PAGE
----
Original Research

Kalahari vegetation: veld condition trends and ecological status of species

N. Van Rooyen, G.J. Bredenkamp, G.K. Theron
Koedoe | Vol 34, No 1 | a415 | DOI: https://doi.org/10.4102/koedoe.v34i1.415 | © 1991 N. Van Rooyen, G.J. Bredenkamp, G.K. Theron | This work is licensed under CC Attribution 4.0
Submitted: 23 September 1991 | Published: 23 September 1991

About the author(s)

N. Van Rooyen, University of Pretoria, South Africa
G.J. Bredenkamp, University of Pretoria, South Africa
G.K. Theron, University of Pretoria, South Africa

Full Text:



Grazing intensity gradients were determined in the duneveld, river terrace and river bed habitats of the Kalahari Gemsbok National Park. Under increased grazing, a species composition characterised mostly by annual forbs and grasses results. In all three habitats the relatively heavily grazed areas were closest to the watering points, although this was less evident in the river terrace and river bed habitats. Monitoring degradation at a watering point over the long term, produced results similar to those observed from a single sampling period. The identification of grazing gradients within homogeneous habitats, is a prerequisite for the classification of plant species into different categories. The allocation of a species to a category is based on the changes in frequency along this grazing gradient and this approach is more acceptable than the classification of species commonly used. The use of terminology such as Decreasers and Increasers is discussed.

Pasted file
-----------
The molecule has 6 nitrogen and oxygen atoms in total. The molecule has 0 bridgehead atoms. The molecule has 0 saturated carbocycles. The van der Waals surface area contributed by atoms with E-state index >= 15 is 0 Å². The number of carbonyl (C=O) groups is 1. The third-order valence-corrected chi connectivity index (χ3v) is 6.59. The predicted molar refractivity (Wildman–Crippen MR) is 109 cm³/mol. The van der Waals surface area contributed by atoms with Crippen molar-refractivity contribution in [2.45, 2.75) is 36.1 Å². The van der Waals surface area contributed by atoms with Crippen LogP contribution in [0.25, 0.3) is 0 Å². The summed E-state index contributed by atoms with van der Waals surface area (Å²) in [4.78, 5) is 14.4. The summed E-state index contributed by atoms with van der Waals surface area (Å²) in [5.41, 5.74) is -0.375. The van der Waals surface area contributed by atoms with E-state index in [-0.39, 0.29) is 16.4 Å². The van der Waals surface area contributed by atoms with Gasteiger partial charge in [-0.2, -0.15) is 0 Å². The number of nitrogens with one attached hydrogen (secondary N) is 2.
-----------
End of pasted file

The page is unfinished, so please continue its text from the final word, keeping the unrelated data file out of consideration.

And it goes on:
Decreaser, grazing gradients, Increaser, Kalahari, ordination, rainfall, veld condition.


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